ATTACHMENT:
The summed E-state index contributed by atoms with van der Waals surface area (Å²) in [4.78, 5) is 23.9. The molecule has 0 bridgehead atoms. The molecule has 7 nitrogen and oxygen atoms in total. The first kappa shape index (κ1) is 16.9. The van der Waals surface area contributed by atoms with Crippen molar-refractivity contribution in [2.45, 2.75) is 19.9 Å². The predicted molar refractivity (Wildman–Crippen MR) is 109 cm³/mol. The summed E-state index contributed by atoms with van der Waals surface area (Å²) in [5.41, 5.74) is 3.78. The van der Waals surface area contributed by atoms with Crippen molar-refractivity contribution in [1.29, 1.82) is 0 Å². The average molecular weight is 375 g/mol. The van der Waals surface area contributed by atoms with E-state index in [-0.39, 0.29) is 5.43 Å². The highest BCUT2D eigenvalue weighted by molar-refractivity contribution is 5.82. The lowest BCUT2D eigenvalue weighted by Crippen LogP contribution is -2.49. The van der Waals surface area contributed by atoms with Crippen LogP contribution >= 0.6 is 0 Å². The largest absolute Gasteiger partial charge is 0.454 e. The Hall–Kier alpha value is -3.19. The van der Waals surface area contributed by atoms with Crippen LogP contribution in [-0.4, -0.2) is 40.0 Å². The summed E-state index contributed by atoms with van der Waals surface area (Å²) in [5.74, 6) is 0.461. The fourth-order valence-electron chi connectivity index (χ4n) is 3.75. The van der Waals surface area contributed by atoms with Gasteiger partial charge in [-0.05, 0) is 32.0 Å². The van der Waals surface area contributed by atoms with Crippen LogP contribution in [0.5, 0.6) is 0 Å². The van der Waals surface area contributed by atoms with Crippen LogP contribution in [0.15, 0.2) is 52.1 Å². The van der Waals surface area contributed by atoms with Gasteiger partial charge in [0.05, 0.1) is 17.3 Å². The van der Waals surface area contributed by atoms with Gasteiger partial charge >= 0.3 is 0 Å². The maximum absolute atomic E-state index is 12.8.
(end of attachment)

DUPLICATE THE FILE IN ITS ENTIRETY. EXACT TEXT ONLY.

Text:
The summed E-state index contributed by atoms with van der Waals surface area (Å²) in [4.78, 5) is 23.9. The molecule has 0 bridgehead atoms. The molecule has 7 nitrogen and oxygen atoms in total. The first kappa shape index (κ1) is 16.9. The van der Waals surface area contributed by atoms with Crippen molar-refractivity contribution in [2.45, 2.75) is 19.9 Å². The predicted molar refractivity (Wildman–Crippen MR) is 109 cm³/mol. The summed E-state index contributed by atoms with van der Waals surface area (Å²) in [5.41, 5.74) is 3.78. The van der Waals surface area contributed by atoms with Crippen molar-refractivity contribution in [1.29, 1.82) is 0 Å². The average molecular weight is 375 g/mol. The van der Waals surface area contributed by atoms with E-state index in [-0.39, 0.29) is 5.43 Å². The highest BCUT2D eigenvalue weighted by molar-refractivity contribution is 5.82. The lowest BCUT2D eigenvalue weighted by Crippen LogP contribution is -2.49. The van der Waals surface area contributed by atoms with Crippen LogP contribution >= 0.6 is 0 Å². The largest absolute Gasteiger partial charge is 0.454 e. The Hall–Kier alpha value is -3.19. The van der Waals surface area contributed by atoms with Crippen LogP contribution in [-0.4, -0.2) is 40.0 Å². The summed E-state index contributed by atoms with van der Waals surface area (Å²) in [5.74, 6) is 0.461. The fourth-order valence-electron chi connectivity index (χ4n) is 3.75. The van der Waals surface area contributed by atoms with Gasteiger partial charge in [-0.05, 0) is 32.0 Å². The van der Waals surface area contributed by atoms with Crippen LogP contribution in [0.5, 0.6) is 0 Å². The van der Waals surface area contributed by atoms with Crippen LogP contribution in [0.15, 0.2) is 52.1 Å². The van der Waals surface area contributed by atoms with Gasteiger partial charge in [0.05, 0.1) is 17.3 Å². The van der Waals surface area contributed by atoms with Gasteiger partial charge >= 0.3 is 0 Å². The maximum absolute atomic E-state index is 12.8.